Fire extinguishers are so commonplace that we tend to ignore them, like traffic lights. Unlike traffic lights, fire extinguishers require a little knowledge to select the right one and to use it appropriately. Luckily the folks at H3R know what they're doing and are here to help. Rather than going over the nitty-gritty of why H3R extinguishers are so great, just know that their products are everywhere in racing, offroad and aviation because they're designed right and they work when you need them to.
We were looking for an extinguisher that we could keep in our Jeep, both for automotive fires and for fires in the backcountry that were small enough to contain with a handheld extinguisher. Yes, we're talking about your out-of-control campfire. Knowing that, we selected the MaxOut 250R. It's medium sized, with 2.5 pounds of dry chemical agent, with a UL rating of 1A:10B:C.
Let's break that down, starting with the rating. UL is Underwriter's Laboratory, which has been testing and certifying products for safety since 1894. The extinguisher rating has three letters for the types of fires it is designed to put out: A for wood, paper and other combustibles, B for flammable liquids and gases like gasoline, and C for electrical fires. A and B get numbers too, which indicate the relative size of the fire the extinguisher can put out. For more details check out H3R's FAQ page, it's great.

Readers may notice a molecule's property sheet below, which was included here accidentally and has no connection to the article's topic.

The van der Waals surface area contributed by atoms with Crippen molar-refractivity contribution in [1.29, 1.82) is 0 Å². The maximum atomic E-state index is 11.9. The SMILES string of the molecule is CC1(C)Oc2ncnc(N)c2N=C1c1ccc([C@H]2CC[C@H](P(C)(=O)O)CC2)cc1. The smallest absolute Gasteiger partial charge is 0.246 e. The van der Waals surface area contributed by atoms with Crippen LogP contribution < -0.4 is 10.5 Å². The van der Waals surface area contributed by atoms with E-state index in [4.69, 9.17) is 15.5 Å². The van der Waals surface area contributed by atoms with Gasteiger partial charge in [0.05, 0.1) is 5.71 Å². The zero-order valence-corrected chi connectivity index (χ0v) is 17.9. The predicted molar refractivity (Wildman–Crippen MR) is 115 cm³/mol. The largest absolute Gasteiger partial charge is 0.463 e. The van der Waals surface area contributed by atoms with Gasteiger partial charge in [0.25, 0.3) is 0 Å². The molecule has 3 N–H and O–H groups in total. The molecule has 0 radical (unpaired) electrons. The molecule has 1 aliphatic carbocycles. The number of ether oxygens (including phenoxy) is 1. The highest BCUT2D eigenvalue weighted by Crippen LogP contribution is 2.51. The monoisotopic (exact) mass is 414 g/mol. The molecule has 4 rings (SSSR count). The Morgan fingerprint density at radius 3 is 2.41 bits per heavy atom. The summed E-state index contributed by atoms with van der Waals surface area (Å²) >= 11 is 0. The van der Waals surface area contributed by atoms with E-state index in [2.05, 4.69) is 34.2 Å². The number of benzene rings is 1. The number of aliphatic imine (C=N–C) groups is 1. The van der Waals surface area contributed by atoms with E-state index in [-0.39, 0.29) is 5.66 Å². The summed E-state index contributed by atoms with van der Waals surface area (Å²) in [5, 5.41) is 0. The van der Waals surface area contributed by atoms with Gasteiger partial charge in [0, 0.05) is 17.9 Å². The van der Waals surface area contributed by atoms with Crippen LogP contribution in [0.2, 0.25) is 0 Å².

The agent, the stuff inside the extinguisher that sprays on the fire, is important too. H3R makes B:C extinguishers specifically for cars and airplanes called HalGuard that use the agent Halotron, an effective, environmentally safe and more expensive agent. But it doesn't work well on type A fires, which we wanted the option for because of campfires, so we went with the MaxOut. Size was a consideration too. Our neighbor is a wildlands firefighter and says that 2.5 pounds is a good start, meaning you have to catch a fire early to put it out with a small to medium extinguisher. That should be OK for fires that start when you're present, but use good judgement for bigger fires you might stumble on; using 2.5lbs on a fully engulfed vehicle is like throwing bricks in the Grand Canyon.
Mounting was our final challenge. On a Jeep you can mount to the rollbar, seats or in the cargo area. We used H3R's seat mount, which took some finagling. There wasn't quite enough space on the side of the seat to mount there, so we put it in front with the mounting surface vertical. The picture above on the lower right is our install, the pic above it is the H3R recommendation. It took about an hour, starting with a loose assembly, lots of nudging of parts and gradually tightening everything up. Gently smacking the brackets that mount under the seat bolts with a five pound hand sledge helped create enough space to get sockets on everything. In the end the mount intrudes about 4-5 inches into the passenger footwell, not a huge deal.
One day Jeep will get smart and make the front of the seat mount more accessory-friendly, but for now this works. The extinguisher is in a space not normally used for storage, doesn't hugely detract from foot space, and is quickly accessible by both driver and passenger. Plus it's hard to miss every time you get in the vehicle, so like our trauma kit mounted to the ceiling you'll remember where it is when you need it. You just can't go wrong with H3R in your car.